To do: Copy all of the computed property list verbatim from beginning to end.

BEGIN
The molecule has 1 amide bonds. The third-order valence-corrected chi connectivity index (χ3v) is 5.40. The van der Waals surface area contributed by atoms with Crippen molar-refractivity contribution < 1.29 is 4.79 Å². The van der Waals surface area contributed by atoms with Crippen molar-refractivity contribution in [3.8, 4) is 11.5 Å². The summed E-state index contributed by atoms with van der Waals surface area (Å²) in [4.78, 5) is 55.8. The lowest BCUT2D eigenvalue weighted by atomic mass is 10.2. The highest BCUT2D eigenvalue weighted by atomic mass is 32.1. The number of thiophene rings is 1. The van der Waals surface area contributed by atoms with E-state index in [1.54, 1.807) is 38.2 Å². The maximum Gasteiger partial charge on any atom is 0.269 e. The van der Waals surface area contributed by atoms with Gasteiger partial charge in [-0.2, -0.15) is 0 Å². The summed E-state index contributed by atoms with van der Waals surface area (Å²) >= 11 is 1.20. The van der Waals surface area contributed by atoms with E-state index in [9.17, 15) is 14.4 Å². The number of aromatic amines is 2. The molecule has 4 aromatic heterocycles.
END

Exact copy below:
The molecule has 1 amide bonds. The third-order valence-corrected chi connectivity index (χ3v) is 5.40. The van der Waals surface area contributed by atoms with Crippen molar-refractivity contribution < 1.29 is 4.79 Å². The van der Waals surface area contributed by atoms with Crippen molar-refractivity contribution in [3.8, 4) is 11.5 Å². The summed E-state index contributed by atoms with van der Waals surface area (Å²) in [4.78, 5) is 55.8. The lowest BCUT2D eigenvalue weighted by atomic mass is 10.2. The highest BCUT2D eigenvalue weighted by atomic mass is 32.1. The number of thiophene rings is 1. The van der Waals surface area contributed by atoms with E-state index in [1.54, 1.807) is 38.2 Å². The maximum Gasteiger partial charge on any atom is 0.269 e. The van der Waals surface area contributed by atoms with Gasteiger partial charge in [-0.2, -0.15) is 0 Å². The summed E-state index contributed by atoms with van der Waals surface area (Å²) >= 11 is 1.20. The van der Waals surface area contributed by atoms with E-state index in [9.17, 15) is 14.4 Å². The number of aromatic amines is 2. The molecule has 4 aromatic heterocycles.